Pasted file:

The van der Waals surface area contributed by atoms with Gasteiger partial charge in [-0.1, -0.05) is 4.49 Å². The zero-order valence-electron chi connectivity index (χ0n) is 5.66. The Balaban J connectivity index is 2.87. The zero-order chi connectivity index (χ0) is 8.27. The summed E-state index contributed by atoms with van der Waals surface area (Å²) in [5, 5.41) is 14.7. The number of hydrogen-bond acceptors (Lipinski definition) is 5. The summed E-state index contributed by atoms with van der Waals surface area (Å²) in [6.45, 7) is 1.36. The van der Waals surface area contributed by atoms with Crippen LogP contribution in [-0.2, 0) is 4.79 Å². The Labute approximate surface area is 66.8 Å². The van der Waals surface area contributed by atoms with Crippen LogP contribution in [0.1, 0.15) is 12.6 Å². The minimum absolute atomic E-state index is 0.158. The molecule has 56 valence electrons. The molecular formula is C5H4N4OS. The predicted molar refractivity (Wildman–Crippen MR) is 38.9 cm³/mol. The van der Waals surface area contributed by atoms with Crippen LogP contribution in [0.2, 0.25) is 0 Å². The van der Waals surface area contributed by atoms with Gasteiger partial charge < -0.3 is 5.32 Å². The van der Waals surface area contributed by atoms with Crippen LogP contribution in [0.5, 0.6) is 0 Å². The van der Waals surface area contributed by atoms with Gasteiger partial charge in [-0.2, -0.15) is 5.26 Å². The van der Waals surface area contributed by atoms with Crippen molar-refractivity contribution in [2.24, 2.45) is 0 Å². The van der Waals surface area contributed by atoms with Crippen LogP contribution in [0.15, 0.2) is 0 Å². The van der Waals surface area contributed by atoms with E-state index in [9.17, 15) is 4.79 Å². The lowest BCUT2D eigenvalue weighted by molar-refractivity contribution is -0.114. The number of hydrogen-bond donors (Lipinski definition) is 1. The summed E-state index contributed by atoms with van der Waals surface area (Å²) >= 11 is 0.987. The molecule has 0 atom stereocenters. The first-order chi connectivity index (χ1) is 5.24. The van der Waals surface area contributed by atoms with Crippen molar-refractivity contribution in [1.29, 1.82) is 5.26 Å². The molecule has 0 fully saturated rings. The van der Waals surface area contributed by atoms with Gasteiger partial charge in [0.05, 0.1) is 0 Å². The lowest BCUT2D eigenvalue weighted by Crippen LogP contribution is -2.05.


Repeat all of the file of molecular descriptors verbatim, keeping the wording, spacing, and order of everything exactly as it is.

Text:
The van der Waals surface area contributed by atoms with Gasteiger partial charge in [-0.1, -0.05) is 4.49 Å². The zero-order valence-electron chi connectivity index (χ0n) is 5.66. The Balaban J connectivity index is 2.87. The zero-order chi connectivity index (χ0) is 8.27. The summed E-state index contributed by atoms with van der Waals surface area (Å²) in [5, 5.41) is 14.7. The number of hydrogen-bond acceptors (Lipinski definition) is 5. The summed E-state index contributed by atoms with van der Waals surface area (Å²) in [6.45, 7) is 1.36. The van der Waals surface area contributed by atoms with Crippen LogP contribution in [-0.2, 0) is 4.79 Å². The Labute approximate surface area is 66.8 Å². The van der Waals surface area contributed by atoms with Crippen LogP contribution in [0.1, 0.15) is 12.6 Å². The minimum absolute atomic E-state index is 0.158. The molecule has 56 valence electrons. The molecular formula is C5H4N4OS. The predicted molar refractivity (Wildman–Crippen MR) is 38.9 cm³/mol. The van der Waals surface area contributed by atoms with Crippen LogP contribution in [0.2, 0.25) is 0 Å². The van der Waals surface area contributed by atoms with Gasteiger partial charge < -0.3 is 5.32 Å². The van der Waals surface area contributed by atoms with Crippen LogP contribution in [0.5, 0.6) is 0 Å². The van der Waals surface area contributed by atoms with Gasteiger partial charge in [-0.2, -0.15) is 5.26 Å². The van der Waals surface area contributed by atoms with Crippen molar-refractivity contribution in [2.24, 2.45) is 0 Å². The van der Waals surface area contributed by atoms with Crippen LogP contribution in [0.15, 0.2) is 0 Å². The van der Waals surface area contributed by atoms with E-state index in [9.17, 15) is 4.79 Å². The lowest BCUT2D eigenvalue weighted by molar-refractivity contribution is -0.114. The number of hydrogen-bond donors (Lipinski definition) is 1. The summed E-state index contributed by atoms with van der Waals surface area (Å²) >= 11 is 0.987. The molecule has 0 atom stereocenters. The first-order chi connectivity index (χ1) is 5.24. The van der Waals surface area contributed by atoms with Crippen molar-refractivity contribution in [1.29, 1.82) is 5.26 Å². The molecule has 0 fully saturated rings. The van der Waals surface area contributed by atoms with Gasteiger partial charge in [0.05, 0.1) is 0 Å². The lowest BCUT2D eigenvalue weighted by Crippen LogP contribution is -2.05.